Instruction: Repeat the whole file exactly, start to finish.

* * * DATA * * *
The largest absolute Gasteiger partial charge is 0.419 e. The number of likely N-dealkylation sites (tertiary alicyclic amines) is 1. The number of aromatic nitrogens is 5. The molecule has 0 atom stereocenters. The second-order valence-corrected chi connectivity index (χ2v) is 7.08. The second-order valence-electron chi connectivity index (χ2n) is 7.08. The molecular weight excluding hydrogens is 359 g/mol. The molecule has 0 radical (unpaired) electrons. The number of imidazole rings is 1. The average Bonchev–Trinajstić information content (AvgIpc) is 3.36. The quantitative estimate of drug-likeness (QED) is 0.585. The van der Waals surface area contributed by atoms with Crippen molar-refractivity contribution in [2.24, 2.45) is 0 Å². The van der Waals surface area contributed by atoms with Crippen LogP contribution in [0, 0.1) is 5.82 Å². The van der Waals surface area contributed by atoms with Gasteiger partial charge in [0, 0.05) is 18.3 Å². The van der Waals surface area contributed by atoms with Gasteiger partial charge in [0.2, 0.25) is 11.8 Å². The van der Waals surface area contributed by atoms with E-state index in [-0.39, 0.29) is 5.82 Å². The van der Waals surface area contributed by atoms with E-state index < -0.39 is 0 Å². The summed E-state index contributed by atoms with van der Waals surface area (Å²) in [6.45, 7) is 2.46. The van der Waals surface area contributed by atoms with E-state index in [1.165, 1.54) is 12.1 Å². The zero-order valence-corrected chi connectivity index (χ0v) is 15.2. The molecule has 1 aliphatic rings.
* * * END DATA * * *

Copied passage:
The largest absolute Gasteiger partial charge is 0.419 e. The number of likely N-dealkylation sites (tertiary alicyclic amines) is 1. The number of aromatic nitrogens is 5. The molecule has 0 atom stereocenters. The second-order valence-corrected chi connectivity index (χ2v) is 7.08. The second-order valence-electron chi connectivity index (χ2n) is 7.08. The molecular weight excluding hydrogens is 359 g/mol. The molecule has 0 radical (unpaired) electrons. The number of imidazole rings is 1. The average Bonchev–Trinajstić information content (AvgIpc) is 3.36. The quantitative estimate of drug-likeness (QED) is 0.585. The van der Waals surface area contributed by atoms with Crippen molar-refractivity contribution in [2.24, 2.45) is 0 Å². The van der Waals surface area contributed by atoms with Crippen LogP contribution in [0, 0.1) is 5.82 Å². The van der Waals surface area contributed by atoms with Gasteiger partial charge in [0, 0.05) is 18.3 Å². The van der Waals surface area contributed by atoms with Gasteiger partial charge in [0.2, 0.25) is 11.8 Å². The van der Waals surface area contributed by atoms with E-state index in [-0.39, 0.29) is 5.82 Å². The van der Waals surface area contributed by atoms with E-state index < -0.39 is 0 Å². The summed E-state index contributed by atoms with van der Waals surface area (Å²) in [6.45, 7) is 2.46. The van der Waals surface area contributed by atoms with E-state index in [1.165, 1.54) is 12.1 Å². The zero-order valence-corrected chi connectivity index (χ0v) is 15.2. The molecule has 1 aliphatic rings.